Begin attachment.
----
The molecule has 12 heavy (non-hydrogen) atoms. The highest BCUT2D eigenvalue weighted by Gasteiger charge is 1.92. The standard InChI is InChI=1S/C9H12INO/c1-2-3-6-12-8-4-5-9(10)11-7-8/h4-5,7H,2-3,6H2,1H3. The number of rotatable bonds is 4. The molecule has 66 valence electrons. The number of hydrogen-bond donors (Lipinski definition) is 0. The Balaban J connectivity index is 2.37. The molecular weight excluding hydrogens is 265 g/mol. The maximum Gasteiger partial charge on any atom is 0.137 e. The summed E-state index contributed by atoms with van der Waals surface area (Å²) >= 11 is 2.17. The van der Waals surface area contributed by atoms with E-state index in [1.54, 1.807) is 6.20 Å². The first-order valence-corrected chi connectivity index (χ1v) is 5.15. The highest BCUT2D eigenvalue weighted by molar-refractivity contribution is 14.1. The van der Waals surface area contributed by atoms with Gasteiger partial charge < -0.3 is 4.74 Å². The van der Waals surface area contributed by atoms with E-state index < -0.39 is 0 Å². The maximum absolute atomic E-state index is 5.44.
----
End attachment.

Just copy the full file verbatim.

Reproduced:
The molecule has 12 heavy (non-hydrogen) atoms. The highest BCUT2D eigenvalue weighted by Gasteiger charge is 1.92. The standard InChI is InChI=1S/C9H12INO/c1-2-3-6-12-8-4-5-9(10)11-7-8/h4-5,7H,2-3,6H2,1H3. The number of rotatable bonds is 4. The molecule has 66 valence electrons. The number of hydrogen-bond donors (Lipinski definition) is 0. The Balaban J connectivity index is 2.37. The molecular weight excluding hydrogens is 265 g/mol. The maximum Gasteiger partial charge on any atom is 0.137 e. The summed E-state index contributed by atoms with van der Waals surface area (Å²) >= 11 is 2.17. The van der Waals surface area contributed by atoms with E-state index in [1.54, 1.807) is 6.20 Å². The first-order valence-corrected chi connectivity index (χ1v) is 5.15. The highest BCUT2D eigenvalue weighted by molar-refractivity contribution is 14.1. The van der Waals surface area contributed by atoms with Gasteiger partial charge < -0.3 is 4.74 Å². The van der Waals surface area contributed by atoms with E-state index < -0.39 is 0 Å². The maximum absolute atomic E-state index is 5.44.